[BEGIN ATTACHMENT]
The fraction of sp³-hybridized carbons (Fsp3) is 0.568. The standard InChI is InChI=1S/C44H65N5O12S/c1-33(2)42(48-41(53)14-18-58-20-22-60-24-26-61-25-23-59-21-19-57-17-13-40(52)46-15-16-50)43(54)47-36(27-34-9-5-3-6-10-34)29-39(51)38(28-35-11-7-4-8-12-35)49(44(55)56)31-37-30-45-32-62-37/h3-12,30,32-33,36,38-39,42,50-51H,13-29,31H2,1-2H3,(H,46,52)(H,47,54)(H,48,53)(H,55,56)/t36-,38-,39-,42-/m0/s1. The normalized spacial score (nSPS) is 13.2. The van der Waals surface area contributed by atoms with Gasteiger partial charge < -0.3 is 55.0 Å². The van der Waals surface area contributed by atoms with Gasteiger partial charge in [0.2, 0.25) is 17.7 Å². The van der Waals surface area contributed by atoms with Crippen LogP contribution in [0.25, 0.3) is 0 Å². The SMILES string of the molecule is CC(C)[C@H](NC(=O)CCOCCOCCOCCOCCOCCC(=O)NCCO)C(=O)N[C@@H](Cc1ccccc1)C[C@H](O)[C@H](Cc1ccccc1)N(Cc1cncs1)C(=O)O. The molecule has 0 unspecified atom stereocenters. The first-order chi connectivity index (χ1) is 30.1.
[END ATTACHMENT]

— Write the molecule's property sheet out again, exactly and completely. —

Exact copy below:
The fraction of sp³-hybridized carbons (Fsp3) is 0.568. The standard InChI is InChI=1S/C44H65N5O12S/c1-33(2)42(48-41(53)14-18-58-20-22-60-24-26-61-25-23-59-21-19-57-17-13-40(52)46-15-16-50)43(54)47-36(27-34-9-5-3-6-10-34)29-39(51)38(28-35-11-7-4-8-12-35)49(44(55)56)31-37-30-45-32-62-37/h3-12,30,32-33,36,38-39,42,50-51H,13-29,31H2,1-2H3,(H,46,52)(H,47,54)(H,48,53)(H,55,56)/t36-,38-,39-,42-/m0/s1. The normalized spacial score (nSPS) is 13.2. The van der Waals surface area contributed by atoms with Gasteiger partial charge < -0.3 is 55.0 Å². The van der Waals surface area contributed by atoms with Gasteiger partial charge in [0.2, 0.25) is 17.7 Å². The van der Waals surface area contributed by atoms with Crippen LogP contribution in [0.25, 0.3) is 0 Å². The SMILES string of the molecule is CC(C)[C@H](NC(=O)CCOCCOCCOCCOCCOCCC(=O)NCCO)C(=O)N[C@@H](Cc1ccccc1)C[C@H](O)[C@H](Cc1ccccc1)N(Cc1cncs1)C(=O)O. The molecule has 0 unspecified atom stereocenters. The first-order chi connectivity index (χ1) is 30.1.